Laser particle counters help you monitor your indoor air quality and know when to take action to reduce allergens and ensure your air stays healthy. These handheld devices use scattered light technology to detect small and large particles in your air including common allergy triggers like pollen, dust, pet dander, and mold. Ultimately, particle counters help you identify air quality problems and stand ready to restore healthy air. Read on to find out more about laser particle counters and how to shop for one for your home.
How Laser Particle Counters Work
A laser particle counter uses a laser to detect and count small and large particles floating in your room's air. The counter's readings give you a general idea of the total amount of particles -- or symptom triggers -- in your space. You can place a laser particle counter on a table in a central location to continuously monitor your air. Or tote it around with you to test different areas in your home. Most particle counters for home use will measure large particles greater than 5 microns and small particles from just under 1 micron to 5 microns.
Although it can't tell you what kinds of particles are being measured, you'll get an idea of the types based on the sizes. The chart below shows the average micron sizes of different types of allergens and airborne pollutants.
- Pollen - 7 to 100 microns
- Pet Dander - 2.5 - 10 microns
- Mold Spore - 10 - 30 microns
- Dust - 0.1 to 100 microns
- Dust Mite - 250 - 300 microns
- Smoke Particles - 0.01 - 1 micron
- Airborne Bacteria - 1 to 10 microns
- Pet Hair - 50 to 150 microns
You can also use an allergen test kit to find out exactly what types of allergens are lingering in your air.
Use Particle Counts to Take Action
The particle count readings from a laser particle counter help you take action to reduce allergens and other symptom triggers in your environment so you can breathe healthier. Here are some things you might do after reviewing the results.
- Change Your Air Purifier Filter - If particle concentrations are high around an air purifier you use regularly, it might be time to change the filter. Test the air coming out of the air outlet to be sure. This strategy can also help you avoid replacing an expensive air purifier filter sooner than you need to.
- Run Your Air Purifier on a Higher Speed - If you know it's not time to change your air purifier's filter and you still have a high particle count, you can try running your air purifier on a higher speed to clear pollutants out quickly.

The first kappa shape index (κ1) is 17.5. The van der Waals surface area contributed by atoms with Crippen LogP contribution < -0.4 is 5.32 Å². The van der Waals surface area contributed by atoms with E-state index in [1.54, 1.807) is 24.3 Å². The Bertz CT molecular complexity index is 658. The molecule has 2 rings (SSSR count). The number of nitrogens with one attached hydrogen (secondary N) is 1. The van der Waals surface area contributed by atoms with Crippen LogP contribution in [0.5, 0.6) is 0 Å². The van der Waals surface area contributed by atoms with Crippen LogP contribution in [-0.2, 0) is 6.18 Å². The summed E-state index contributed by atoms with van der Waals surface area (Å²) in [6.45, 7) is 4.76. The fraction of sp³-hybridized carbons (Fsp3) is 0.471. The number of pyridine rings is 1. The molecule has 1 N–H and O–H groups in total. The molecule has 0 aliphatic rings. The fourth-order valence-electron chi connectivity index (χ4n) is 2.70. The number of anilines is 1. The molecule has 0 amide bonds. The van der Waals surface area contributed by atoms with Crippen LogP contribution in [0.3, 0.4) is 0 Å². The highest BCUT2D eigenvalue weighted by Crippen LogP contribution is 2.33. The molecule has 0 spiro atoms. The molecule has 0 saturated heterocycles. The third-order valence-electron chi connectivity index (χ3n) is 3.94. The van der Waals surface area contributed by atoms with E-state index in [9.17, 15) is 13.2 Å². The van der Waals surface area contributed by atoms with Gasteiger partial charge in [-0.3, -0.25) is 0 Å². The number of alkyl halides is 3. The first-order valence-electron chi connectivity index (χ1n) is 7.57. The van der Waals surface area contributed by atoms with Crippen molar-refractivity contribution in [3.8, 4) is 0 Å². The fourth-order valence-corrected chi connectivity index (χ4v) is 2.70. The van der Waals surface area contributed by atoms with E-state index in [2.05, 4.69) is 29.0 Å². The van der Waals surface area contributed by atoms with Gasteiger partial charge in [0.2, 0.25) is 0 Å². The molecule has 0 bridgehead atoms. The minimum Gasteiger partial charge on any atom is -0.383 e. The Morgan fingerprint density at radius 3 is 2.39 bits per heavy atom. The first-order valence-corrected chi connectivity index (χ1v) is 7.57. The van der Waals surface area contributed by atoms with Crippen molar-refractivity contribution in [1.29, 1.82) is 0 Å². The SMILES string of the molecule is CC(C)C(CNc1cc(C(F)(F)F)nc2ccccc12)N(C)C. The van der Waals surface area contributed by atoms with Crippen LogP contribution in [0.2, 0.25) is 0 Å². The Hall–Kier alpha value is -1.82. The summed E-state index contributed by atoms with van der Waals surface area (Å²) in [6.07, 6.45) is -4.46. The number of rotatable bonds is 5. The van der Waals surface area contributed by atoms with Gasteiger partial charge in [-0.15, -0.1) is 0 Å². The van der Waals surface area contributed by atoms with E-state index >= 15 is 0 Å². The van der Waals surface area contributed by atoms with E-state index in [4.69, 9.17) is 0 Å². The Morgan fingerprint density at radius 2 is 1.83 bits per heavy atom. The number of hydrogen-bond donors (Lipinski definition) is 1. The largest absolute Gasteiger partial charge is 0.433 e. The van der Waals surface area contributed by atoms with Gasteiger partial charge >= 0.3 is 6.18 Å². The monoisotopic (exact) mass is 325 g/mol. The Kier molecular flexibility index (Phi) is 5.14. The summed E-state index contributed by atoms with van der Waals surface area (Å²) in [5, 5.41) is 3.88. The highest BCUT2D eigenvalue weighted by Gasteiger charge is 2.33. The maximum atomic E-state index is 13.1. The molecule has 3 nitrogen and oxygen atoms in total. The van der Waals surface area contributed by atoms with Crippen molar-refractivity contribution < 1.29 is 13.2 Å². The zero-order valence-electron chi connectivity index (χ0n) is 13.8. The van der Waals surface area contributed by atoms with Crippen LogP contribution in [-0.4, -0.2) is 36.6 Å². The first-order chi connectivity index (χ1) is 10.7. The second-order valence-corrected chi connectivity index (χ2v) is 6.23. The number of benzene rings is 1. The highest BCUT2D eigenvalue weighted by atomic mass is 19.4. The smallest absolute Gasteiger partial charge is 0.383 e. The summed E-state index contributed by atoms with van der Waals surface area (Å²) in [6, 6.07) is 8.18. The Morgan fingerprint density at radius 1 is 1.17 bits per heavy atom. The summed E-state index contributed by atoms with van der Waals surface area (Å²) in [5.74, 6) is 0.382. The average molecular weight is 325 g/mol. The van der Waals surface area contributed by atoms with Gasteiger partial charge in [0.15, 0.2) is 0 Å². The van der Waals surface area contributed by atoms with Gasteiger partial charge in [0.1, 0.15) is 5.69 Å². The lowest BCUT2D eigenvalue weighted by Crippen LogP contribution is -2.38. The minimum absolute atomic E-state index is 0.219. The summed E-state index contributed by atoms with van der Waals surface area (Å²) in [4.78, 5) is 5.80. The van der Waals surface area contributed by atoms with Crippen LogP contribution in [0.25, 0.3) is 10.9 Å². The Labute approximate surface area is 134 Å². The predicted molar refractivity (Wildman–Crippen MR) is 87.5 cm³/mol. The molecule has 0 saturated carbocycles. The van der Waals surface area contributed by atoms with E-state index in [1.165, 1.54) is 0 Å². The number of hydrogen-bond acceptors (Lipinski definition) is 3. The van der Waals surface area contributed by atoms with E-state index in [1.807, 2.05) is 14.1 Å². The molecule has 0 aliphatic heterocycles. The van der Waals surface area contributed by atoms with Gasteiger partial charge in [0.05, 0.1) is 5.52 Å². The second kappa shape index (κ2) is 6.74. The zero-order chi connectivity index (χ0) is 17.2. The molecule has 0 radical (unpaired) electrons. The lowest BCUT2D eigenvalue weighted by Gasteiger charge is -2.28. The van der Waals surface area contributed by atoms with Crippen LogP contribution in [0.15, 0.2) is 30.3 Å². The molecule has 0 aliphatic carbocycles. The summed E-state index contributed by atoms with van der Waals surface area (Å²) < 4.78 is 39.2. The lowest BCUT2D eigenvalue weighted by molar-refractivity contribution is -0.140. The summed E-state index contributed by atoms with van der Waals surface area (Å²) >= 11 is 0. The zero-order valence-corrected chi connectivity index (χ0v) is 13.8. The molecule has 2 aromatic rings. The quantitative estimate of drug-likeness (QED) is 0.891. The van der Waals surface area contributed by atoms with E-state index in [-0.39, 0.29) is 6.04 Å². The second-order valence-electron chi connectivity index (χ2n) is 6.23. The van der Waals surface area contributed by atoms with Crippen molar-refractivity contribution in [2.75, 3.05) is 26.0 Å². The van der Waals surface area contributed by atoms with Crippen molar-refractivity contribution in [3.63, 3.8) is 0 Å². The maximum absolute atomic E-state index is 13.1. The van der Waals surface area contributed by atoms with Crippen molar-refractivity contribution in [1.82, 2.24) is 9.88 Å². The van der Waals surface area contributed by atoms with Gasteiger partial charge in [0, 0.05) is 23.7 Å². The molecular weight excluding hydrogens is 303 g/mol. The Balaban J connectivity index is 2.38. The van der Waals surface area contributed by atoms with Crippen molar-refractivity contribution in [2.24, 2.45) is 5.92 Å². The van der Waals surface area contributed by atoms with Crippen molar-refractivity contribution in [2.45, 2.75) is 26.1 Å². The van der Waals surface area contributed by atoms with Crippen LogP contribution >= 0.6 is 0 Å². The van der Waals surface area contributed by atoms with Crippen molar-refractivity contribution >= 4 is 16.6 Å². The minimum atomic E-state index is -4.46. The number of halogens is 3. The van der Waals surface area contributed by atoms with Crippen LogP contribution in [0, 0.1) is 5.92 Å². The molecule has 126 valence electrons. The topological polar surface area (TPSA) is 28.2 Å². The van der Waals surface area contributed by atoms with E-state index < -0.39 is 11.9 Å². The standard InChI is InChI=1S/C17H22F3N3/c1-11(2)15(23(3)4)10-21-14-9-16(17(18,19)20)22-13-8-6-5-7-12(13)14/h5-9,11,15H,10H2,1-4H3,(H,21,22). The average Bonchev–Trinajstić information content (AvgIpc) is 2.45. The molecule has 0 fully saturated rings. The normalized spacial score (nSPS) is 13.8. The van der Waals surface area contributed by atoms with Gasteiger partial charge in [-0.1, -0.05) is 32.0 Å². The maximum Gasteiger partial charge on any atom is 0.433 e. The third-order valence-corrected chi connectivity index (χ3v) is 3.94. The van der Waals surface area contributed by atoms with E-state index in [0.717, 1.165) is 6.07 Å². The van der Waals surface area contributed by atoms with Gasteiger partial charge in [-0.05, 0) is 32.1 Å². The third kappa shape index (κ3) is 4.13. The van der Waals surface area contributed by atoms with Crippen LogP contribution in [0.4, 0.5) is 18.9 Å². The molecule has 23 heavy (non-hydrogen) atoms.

- Change Your Vacuum Filter - Similar to an air purifier filter, your vacuum's exhaust filter needs regular replacement to prevent vacuumed up allergens from being released into your air. This is especially true if you have a HEPA vacuum. Test the exhaust of your vacuum to be sure. If particle counts are high, it's time to replace the filter.
- Change Your HVAC Filter - If you're regularly seeing high particle concentrations, particularly around your air vents, it might be time to change your HVAC filter or upgrade to a more efficient option.
- Open Your Windows and Ventilate - Sometimes all your home needs is a little natural ventilation if you're consistently seeing high particle counts. Keeping windows and doors shut tight during the winter recirculates allergens and keeps them indoors. Open windows and doors when it's warmer to naturally push them out. Use caution with this method during allergy season, however, since you could introduce new allergens into your home.
What to Look for in a Laser Particle Counter
When you choose a particle counter for your home, first make sure to choose a residential model. While commercial particle counters are highly accurate, sensitive, and reliable, they're often pricey and may be overkill for home use. Instead, choose a residential particle counter that provides fast readings and easy instructions for analyzing particle counts. Laser particle counters designed for home use have a handful of features that make taking particle counts and analyzing them easier. Look for:
- Particle Size Sensitivity - Most residential laser particle counters can detect particles from just under 1 micron and larger. But if you have severe allergies, you might need one with increased sensitivity to smaller particles. The Dylos DC1100 Pro, for example, counts particles down to 0.5 microns.
- Fast Sampling - You don't need to wait all day for a particle count. Look for a particle counter that provides fast sampling, from just a few minutes to a matter of seconds. This will help you get results and be able to take action sooner.
- Multiple Sampling Modes - Multiple sampling modes give you more options when it comes to analyzing your home's particle count. For example, a continuous sampling mode samples your air non-stop while an intermittent sampling mode samples your air once per hour.
- History Storage - Some particle counters can store past readings for reference. This is helpful for getting an average particle count over the past day, month, or week. Histories also make it easy to compare counts overtime and see the improvement in your air quality.
- Compact and Lightweight - You might want to carry a particle counter throughout the house for testing on the go. Lightweight and compact counters make this process easier.
Still Have Questions?
For more information on laser particle counters and other solutions that can improve your air quality, browse our products and visit our Knowledge Center. Not sure what's best for you? We can take the guesswork out of decision-making. Contact one of our air treatment specialists at 1-800-934-9194. We want to help make your indoor environment healthy and comfortable.
Dylos Laser Particle Counters
Testing Your Air for Allergens and Pollutants
Air Quality Testing Kits